Late stage patients may need support stimulating appetite, preventing excessive weight loss, and promoting pain relief.

Currently, how widely is Naturopathic being used to treat cancer?

Since the 1940s, medical science has developed chemotherapy, radiation therapy, adjuvant therapy, and the newer targeted therapies, as well as refined surgical techniques for removing cancer. Before the development of these modern, evidence-based treatments, 90% of cancer patients died within five years. With modern mainstream treatments only 34% of cancer patients die within five years. However, while mainstream forms of cancer treatment generally prolong life or permanently cure cancer, most treatments also have side effects ranging from unpleasant to fatal (pain, blood clots, fatigue, and infection). These side effects and the lack of a guarantee that treatment will be successful make alternative treatments for cancer, which purport to cause fewer side effects or to increase survival rates, very appealing. Studies show that approximately 80 per cent of Canadians wish to pursue complementary therapies to augment and ameliorate conventional cancer therapies.

One large survey of cancer survivors reported on the use of complementary therapies. The therapies used most often were prayer and spiritual practice (61%), relaxation (44%), faith and spiritual healing (42%), and nutritional supplements and vitamins (40%). Complementary and alternative medicine (CAM) therapies are used by 31-84% of children with cancer, both in and outside of clinical trials. CAM therapies have been used to treat and in the management of side effects caused by cancer or cancer treatment. (American National Cancer Institute www.cancer.gov/cancertopics/pdq/cam/topics-in-cam/patient/ Jun 13, 2014)

It is critically important that people everywhere become more aware that doctors of Naturopathic and integrative oncology offer effective and accessible cancer treatment options, in Canada and around the world. No matter what type of cancer a person has, or what stage they are experiencing, these options may enable them to enjoy a better quality of life and to live for years beyond their initial prognoses.

Bibliography:
APPENDIX ‘A’

  1. Padayatty SJ, Riordan HD, Hewitt SM, et al.: Intravenously administered vitamin C as cancer therapy: three cases. CMAJ 174 (7): 937-42, 2006. [PUBMED Abstract]
  2. Vollbracht C, Schneider B, Leendert V, et al.: Intravenous vitamin C administration improves quality of life in breast cancer patients during chemo-/radiotherapy and aftercare: results of a retrospective, multicentre, epidemiological cohort study in Germany. In Vivo 25 (6): 983-90, 2011 Nov-Dec. [PUBMED Abstract]
  3. Yeom CH, Jung GC, Song KJ: Changes of terminal cancer patients’ health-related quality of life after high dose vitamin C administration. J Korean Med Sci 22 (1): 7-11, 2007. [PUBMED Abstract]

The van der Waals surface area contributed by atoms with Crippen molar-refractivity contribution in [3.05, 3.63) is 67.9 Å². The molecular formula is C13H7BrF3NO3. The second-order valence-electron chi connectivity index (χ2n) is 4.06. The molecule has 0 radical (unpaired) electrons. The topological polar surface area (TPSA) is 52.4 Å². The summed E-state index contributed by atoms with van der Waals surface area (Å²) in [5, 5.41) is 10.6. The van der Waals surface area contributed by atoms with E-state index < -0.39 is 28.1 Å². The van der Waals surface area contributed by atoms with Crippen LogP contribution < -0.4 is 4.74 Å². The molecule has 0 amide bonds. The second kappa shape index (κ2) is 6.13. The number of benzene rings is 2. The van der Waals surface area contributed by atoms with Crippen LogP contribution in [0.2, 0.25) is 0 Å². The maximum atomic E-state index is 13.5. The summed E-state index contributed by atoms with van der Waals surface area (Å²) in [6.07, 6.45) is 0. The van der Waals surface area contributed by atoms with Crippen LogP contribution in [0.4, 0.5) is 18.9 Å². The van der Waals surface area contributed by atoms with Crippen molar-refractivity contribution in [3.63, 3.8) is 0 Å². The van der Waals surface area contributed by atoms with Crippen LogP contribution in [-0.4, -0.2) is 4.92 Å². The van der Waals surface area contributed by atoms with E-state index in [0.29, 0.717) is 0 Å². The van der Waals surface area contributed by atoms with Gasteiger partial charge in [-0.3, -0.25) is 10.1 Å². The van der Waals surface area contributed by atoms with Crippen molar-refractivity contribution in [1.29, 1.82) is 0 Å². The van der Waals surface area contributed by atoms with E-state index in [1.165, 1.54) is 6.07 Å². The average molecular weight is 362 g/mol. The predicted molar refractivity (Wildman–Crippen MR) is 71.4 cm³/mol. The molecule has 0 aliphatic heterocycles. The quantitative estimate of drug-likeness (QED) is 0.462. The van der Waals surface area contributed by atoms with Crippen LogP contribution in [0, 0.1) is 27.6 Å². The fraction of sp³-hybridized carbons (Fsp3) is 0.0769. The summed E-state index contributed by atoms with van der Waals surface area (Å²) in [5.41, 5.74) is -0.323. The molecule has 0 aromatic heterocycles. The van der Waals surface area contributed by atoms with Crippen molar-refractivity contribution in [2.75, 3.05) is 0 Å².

4. Padayatty SJ, Sun H, Wang Y, et al.: Vitamin C pharmacokinetics: implications for oral and intravenous use. Ann Intern Med 140 (7): 533-7, 2004. [PUBMED Abstract]
  5. Hoffer LJ, Levine M, Assouline S, et al.: Phase I clinical trial of i.v. ascorbic acid in advanced malignancy. Ann Oncol 19 (11): 1969-74, 2008. [PUBMED Abstract]
  6. Monti DA, Mitchell E, Bazzan AJ, et al.: Phase I evaluation of intravenous ascorbic acid in combination with gemcitabine and erlotinib in patients with metastatic pancreatic cancer. PLoS One 7 (1): e29794, 2012. [PUBMED Abstract]
  7. Welsh JL, Wagner BA, van’t Erve TJ, et al.: Pharmacological ascorbate with gemcitabine for the control of metastatic and node-positive pancreatic cancer (PACMAN): results from a phase I clinical trial. Cancer Chemother Pharmacol 71 (3): 765-75, 2013. [PUBMED Abstract]
  8. Ma Y, Chapman J, Levine M, et al.: High-dose parenteral ascorbate enhanced chemosensitivity of ovarian cancer and reduced toxicity of chemotherapy. Sci Transl Med 6 (222): 222ra18, 2014. [PUBMED Abstract]
  9. Abou-Jawde RM, Reed J, Kelly M, et al.: Efficacy and safety results with the combination therapy of arsenic trioxide, dexamethasone, and ascorbic acid in multiple myeloma patients: a phase 2 trial. Med Oncol 23 (2): 263-72, 2006. [PUBMED Abstract]
  10. Berenson JR, Matous J, Swift RA, et al.: A phase I/II study of arsenic trioxide/bortezomib/ascorbic acid combination therapy for the treatment of relapsed or refractory multiple myeloma. Clin Cancer Res 13 (6): 1762-8, 2007. [PUBMED Abstract]
  11. Qazilbash MH, Saliba RM, Nieto Y, et al.: Arsenic trioxide with ascorbic acid and high-dose melphalan: results of a phase II randomized trial. Biol Blood Marrow Transplant 14 (12): 1401-7, 2008. [PUBMED Abstract]
  12. Berenson JR, Boccia R, Siegel D, et al.: Efficacy and safety of melphalan, arsenic trioxide and ascorbic acid combination therapy in patients with relapsed or refractory multiple myeloma: a prospective, multicentre, phase II, single-arm study. Br J Haematol 135 (2): 174-83, 2006. [PUBMED Abstract]
  13. Welch JS, Klco JM, Gao F, et al.: Combination decitabine, arsenic trioxide, and ascorbic acid for the treatment of myelodysplastic syndrome and acute myeloid leukemia: a phase I study. Am J Hematol 86 (9): 796-800, 2011. [PUBMED Abstract]
  14. Subbarayan PR, Lima M, Ardalan B: Arsenic trioxide/ascorbic acid therapy in patients with refractory metastatic colorectal carcinoma: a clinical experience. Acta Oncol 46 (4): 557-61, 2007. [PUBMED Abstract]
  15. Bael TE, Peterson BL, Gollob JA: Phase II trial of arsenic trioxide and ascorbic acid with temozolomide in patients with metastatic melanoma with or without central nervous system metastases. Melanoma Res 18 (2): 147-51, 2008. [PUBMED Abstract]